Tax season is the perfect time to sort through your paperwork to make “keep” and “shred” piles.
But when it comes to mortgage documents, which do you keep, and for how long? And which can you safely toss?
IRS Could Ask for Proof
As a rule of thumb, you should keep all of the contract papers detailing your home purchase and original loan for the life of the loan.
And sometimes longer.
Since home loans can have tax implications, the IRS provides guidelines on what paperwork you need to keep and for how long. You could be required to produce records that prove income, deductions or credit claimed for at least three years from the date of a return.
If you failed to file a tax return in any given year, there is no statute of limitations. In that case, the IRS recommends you keep documents related to those records indefinitely.
You also should keep records of any major home improvements, such as a remodel or addition, and records of expenses incurred while buying and selling, such as legal fees and agent commissions, to calculate capital gains.
A capital gain is a profit that results from the sale of an asset that amounts to more than the purchase cost. Any improvements you’ve made on your house, as well as expenses when selling it, are added to the original purchase price. The difference between the sale price and the original price is the capital gain. Keeping records of these expenses can help lower your capital gains tax.
Other paperwork associated with the loan, such as refinancing agreements, should be kept for at least three years, although some real estate professionals recommend keeping this paperwork for up to 10 years. That’s because you might want to refer to it if your monthly mortgage statements seem inaccurate or if there’s a sudden, unexpected change in your monthly interest rate, for instance.
You’ll need to keep monthly statements, such as those detailing paid monthly mortgage loan fees, only as long as you feel necessary – perhaps a few months – to ensure the payments were credited to your account.
Three Keepers Tied to Your Mortgage
These documents should be kept in a safe place while you still own the home:
The U.S. government recommends that you hang on to any deeds as long as you own the property. But if you’ve paid off your mortgage, and the deed to your property has been recorded in land records, the documents can be tossed. That’s because most municipalities have copies of these documents available online. Even so, your personal copy is the quickest way to prove that you are, in fact, the owner of your home.
Before discarding these papers, make sure you have a document labeled “release” or “certificate of satisfaction.” You can verify this with the title company that handled your closing.
Mortgage (or Deed of Trust) and Promissory Note
Much like your deed, you’ll want to keep these documents for at least as long as you own the property. In the old days, homeowners had “note burning” parties at which they torched their mortgages to celebrate paying them off. While that may have been fun, these documents are still incredibly important, and you’re much better off filing them in a storage cabinet.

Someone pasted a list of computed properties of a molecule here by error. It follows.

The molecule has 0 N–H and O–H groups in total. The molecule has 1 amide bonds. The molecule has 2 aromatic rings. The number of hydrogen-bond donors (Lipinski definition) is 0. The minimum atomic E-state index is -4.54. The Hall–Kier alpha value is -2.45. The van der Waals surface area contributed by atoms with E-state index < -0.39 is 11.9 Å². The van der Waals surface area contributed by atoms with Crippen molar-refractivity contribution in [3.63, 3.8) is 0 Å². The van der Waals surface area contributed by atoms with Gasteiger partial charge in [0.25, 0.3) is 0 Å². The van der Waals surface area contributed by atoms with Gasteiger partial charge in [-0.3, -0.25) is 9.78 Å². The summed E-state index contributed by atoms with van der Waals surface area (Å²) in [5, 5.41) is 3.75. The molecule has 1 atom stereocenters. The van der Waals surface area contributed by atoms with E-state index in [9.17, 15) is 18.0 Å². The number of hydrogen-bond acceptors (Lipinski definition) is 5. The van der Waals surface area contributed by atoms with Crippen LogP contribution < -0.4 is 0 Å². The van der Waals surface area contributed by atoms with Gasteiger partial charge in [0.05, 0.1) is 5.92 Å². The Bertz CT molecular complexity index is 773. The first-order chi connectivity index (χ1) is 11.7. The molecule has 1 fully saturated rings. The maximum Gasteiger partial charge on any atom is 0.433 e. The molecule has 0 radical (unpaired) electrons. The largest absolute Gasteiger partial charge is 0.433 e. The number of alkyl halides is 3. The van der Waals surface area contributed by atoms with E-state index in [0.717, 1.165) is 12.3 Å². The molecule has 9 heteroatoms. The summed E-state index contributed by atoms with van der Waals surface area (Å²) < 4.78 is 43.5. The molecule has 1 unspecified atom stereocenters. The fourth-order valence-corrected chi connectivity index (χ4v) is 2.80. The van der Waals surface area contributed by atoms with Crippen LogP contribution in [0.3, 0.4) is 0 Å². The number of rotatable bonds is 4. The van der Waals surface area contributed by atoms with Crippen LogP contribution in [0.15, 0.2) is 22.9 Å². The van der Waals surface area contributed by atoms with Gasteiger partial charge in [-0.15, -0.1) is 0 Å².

Consumers should hold on to the Closing Disclosure for at least a year after closing on their mortgage.
The disclosure details the fees you paid to the lender and third parties, as well as whether or not you paid discount points. Under some circumstances, you can deduct discount points from income taxes, but you’ll need to keep the Closing Disclosure for as long as you use the deduction.
Three to Keep Even if You Don’t Have a Mortgage
Even if you’re not signing a mortgage, there is paperwork you should keep until it’s no longer needed:
Purchase Contract and Seller Disclosures
If any undisclosed problems crop up with your home during your first two or three years of ownership, you may want to refer to the contract and disclosure documents to prove that the seller didn’t mention the problems. Keep these documents until you’re confident you’re past the point when undisclosed issues will emerge.
If you have a home warranty, keep a copy until it’s expired (they’re often annual contracts that would need to be renewed). Checking through this paperwork is the fastest and easiest way to know what’s covered.
Home Inspection Report
You should keep the home inspection report for two to three years, since it’s likely to convey information about the ages and conditions of systems and appliances, among other things. For example, the home inspector may have estimated the age of the roof, which gives you an idea of when it will need to be replaced.
How to Keep Your Records Safe
Online or cloud-based records can be hacked, and hard drives can fail.
We recommend you keep important real estate records in a locked fireproof cabinet or safe deposit box. Make sure to tell any other party named on your mortgage where the files are and how to access them.
If you’re still feeling overwhelmed by documentation, talk to your tax advisor and a Home Loan Expert before heading to the shredder.
Source: Home Loans